Irresistible-Impulse Test – holds that a person is not criminally responsible for an act if mental disease prevented them from controlling potentially criminal conduct

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irresistible-impulse test:

1. Criminal law. A test for insanity, holding that a person is not criminally responsible for an act if mental disease prevented that person from controlling potentially criminal conduct.  *  The few jurisdictions that have adopted this test have combined it with the McNaghten rules. — aka control test; volitional test. [1]

irresistible impulse – A form of insanity, frequently termed “impulsive insanity,” by which a person is irresistibly impelled to the commission of an act, for example, the killing of a person. 29 Am J Rev ed Ins Per § 3.

A product of mental insanity, as distinguished from moral insanity. 21 Am J2d Crim L § 36.

An impulse to commit an act, otherwise criminal, which one is powerless to control in consequence of a disease of the mind or brain, although he may be able to comprehend the nature and consequences of his act and know that it is wrong. 21 Am J2d Crim L § 36.

An impulse produced by and growing out of some mental disease affecting the volitive as distinguished from the perceptive powers, so that the person afflicted, while able to understand the nature of the consequences and to perceive that the act is wrong, is unable because of such mental disease to resist the insane impulse to do it. Durham v United States, 94 App DC 228, 214 F2d 862, 45 ALR2d 1430.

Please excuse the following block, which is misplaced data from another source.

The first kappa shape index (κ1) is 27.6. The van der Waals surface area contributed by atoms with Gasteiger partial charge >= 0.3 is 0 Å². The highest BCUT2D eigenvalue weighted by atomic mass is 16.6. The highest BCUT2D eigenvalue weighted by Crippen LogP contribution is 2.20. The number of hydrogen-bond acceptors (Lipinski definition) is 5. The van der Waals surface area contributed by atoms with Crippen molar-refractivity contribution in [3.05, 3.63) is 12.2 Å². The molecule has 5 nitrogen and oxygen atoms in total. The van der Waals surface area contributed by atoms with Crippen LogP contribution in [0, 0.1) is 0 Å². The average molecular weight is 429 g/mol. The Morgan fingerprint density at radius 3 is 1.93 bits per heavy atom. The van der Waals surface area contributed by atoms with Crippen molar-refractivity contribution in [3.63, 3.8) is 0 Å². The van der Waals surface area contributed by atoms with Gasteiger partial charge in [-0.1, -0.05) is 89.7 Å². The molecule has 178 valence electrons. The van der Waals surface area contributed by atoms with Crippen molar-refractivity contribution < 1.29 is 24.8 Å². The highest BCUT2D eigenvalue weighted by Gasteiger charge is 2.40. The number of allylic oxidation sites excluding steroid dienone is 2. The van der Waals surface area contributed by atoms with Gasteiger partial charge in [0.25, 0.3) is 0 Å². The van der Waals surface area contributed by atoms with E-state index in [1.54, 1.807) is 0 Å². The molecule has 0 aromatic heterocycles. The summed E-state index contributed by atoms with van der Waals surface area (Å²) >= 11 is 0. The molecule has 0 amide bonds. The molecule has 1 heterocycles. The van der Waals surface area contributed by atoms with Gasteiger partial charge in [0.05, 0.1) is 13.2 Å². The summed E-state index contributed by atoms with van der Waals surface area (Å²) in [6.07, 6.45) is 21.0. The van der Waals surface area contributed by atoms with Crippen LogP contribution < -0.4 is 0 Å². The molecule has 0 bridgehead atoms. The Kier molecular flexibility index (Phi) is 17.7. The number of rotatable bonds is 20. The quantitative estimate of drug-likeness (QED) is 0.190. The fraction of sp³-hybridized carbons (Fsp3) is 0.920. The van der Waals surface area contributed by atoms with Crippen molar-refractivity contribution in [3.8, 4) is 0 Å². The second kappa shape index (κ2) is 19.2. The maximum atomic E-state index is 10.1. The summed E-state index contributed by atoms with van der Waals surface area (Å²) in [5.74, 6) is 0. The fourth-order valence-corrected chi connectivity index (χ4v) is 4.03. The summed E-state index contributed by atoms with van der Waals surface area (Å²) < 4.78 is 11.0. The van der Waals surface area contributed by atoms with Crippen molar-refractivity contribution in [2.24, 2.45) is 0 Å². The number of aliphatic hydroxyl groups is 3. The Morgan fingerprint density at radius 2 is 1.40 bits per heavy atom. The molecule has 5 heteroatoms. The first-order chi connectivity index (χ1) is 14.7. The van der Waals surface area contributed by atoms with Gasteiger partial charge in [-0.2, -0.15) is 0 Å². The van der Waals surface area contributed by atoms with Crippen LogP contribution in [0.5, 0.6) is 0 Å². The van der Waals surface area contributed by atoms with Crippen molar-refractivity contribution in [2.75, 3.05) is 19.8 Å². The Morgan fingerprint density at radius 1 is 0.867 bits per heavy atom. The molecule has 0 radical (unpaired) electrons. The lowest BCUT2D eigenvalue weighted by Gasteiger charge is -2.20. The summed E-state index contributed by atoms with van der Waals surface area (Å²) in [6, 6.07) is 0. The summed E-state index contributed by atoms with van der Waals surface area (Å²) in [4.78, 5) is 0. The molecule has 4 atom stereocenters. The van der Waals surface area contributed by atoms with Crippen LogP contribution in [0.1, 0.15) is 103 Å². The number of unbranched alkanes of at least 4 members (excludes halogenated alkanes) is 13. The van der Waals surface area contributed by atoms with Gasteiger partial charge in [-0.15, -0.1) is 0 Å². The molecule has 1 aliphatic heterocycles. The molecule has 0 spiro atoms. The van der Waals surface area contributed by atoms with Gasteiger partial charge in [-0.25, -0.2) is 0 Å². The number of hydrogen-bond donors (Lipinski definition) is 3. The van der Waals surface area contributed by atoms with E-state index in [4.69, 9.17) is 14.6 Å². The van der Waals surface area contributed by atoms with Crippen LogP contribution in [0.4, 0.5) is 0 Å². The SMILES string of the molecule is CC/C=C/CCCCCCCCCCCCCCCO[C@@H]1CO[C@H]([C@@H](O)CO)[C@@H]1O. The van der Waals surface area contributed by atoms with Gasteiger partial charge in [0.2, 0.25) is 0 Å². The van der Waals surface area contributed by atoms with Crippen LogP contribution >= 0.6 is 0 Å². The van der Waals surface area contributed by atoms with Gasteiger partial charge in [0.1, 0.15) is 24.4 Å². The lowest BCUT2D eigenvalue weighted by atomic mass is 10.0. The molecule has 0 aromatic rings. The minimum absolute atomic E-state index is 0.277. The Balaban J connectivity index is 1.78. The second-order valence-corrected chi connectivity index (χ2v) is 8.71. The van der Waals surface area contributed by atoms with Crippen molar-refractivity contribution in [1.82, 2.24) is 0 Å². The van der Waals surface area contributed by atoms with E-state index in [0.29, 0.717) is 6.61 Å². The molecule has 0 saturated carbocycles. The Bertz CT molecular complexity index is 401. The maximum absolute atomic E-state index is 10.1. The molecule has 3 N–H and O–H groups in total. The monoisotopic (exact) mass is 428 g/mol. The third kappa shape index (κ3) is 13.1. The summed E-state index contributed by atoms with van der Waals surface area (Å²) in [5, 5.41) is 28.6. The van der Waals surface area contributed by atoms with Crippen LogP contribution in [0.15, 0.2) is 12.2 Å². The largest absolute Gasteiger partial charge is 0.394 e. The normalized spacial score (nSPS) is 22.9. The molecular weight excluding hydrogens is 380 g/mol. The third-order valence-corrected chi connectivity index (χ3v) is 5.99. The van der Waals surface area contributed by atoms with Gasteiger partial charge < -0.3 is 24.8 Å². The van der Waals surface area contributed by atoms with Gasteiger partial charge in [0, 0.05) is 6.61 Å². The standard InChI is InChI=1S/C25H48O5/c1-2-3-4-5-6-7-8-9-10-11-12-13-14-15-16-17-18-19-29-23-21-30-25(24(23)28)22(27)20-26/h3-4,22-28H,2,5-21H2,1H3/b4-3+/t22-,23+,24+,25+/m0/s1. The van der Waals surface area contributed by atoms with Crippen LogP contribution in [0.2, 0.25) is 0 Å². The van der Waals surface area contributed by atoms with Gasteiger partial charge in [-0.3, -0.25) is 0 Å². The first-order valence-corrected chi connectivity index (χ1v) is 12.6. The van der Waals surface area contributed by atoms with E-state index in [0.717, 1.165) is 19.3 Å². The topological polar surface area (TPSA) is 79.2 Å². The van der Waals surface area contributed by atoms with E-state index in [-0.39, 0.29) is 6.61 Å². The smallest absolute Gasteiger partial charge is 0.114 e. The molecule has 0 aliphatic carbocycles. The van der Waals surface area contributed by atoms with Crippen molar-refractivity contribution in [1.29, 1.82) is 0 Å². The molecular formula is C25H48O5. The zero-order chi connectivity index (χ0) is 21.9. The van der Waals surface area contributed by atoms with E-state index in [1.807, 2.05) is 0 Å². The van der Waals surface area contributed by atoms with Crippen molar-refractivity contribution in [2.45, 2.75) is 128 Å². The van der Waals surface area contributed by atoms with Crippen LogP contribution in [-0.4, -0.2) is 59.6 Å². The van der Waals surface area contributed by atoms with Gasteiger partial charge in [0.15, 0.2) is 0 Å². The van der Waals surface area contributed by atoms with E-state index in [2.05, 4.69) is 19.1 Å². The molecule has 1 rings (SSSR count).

Insanity constituting a ground for divorce, where generated by a diseased mind. Willis v Willis (Mo App) 274 SW2d 621.

It is essential carefully to distinguish between instances of irresistible impulse and those situations where persons in the possession of their reasoning faculties are impelled by passion to the commission of acts which in their calmer moments would prove repulsive. Mutual Life Ins. Co. v Terry (US) 15 Wall 580, 21 L Ed 236. [2]

1. An impulse to commit an act that one is powerless to control.  “Irresistible impulse” is the test used in some jurisdictions to determine insanity for purposes of a criminal defense.  The test asks “Although the defendant is able to understand the nature and consequences of her act, and to understand that it is wrong, is she unable because of mental disease to resist the impulse to do it? [3]

     Excerpt from Rollin M. Perkins & Ronald N. Boyce, Criminal Law 975 (3d ed. 1982):

     “The first reaction of the legal profession to the irresistible impulse defense, when it was introduced to the law many years ago, was inclined to be favorable. Then a change set in and for many years the prevailing view was strongly against its recognition. Present indications are that the tide is changing again. There seems to be a growing belief to the effect that ignoring the possibility of such a defense fails to give full recognition to the fundamental concept of mens rea. [5]



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[1]: Black’s Law Dictionary Deluxe Tenth Edition by Henry Campbell Black & Editor in Chief Bryan A. Garner. ISBN: 978-0-314-62130-6

[2]: Ballantine’s Law Dictionary with Pronunciations
Third Edition
 by James A. Ballantine (James Arthur 1871-1949).  Edited by William S. Anderson.  © 1969 by THE LAWYER’S CO-OPERATIVE PUBLISHING COMPANY.  Library of Congress Catalog Card No. 68-30931

[3]:  Ballantine’s Law Dictionary Legal Assistant Edition
by Jack Ballantine 
(James Arthur 1871-1949).  Doctored by Jack G. Handler, J.D. © 1994 Delmar by Thomson Learning.  ISBN 0-8273-4874-6.


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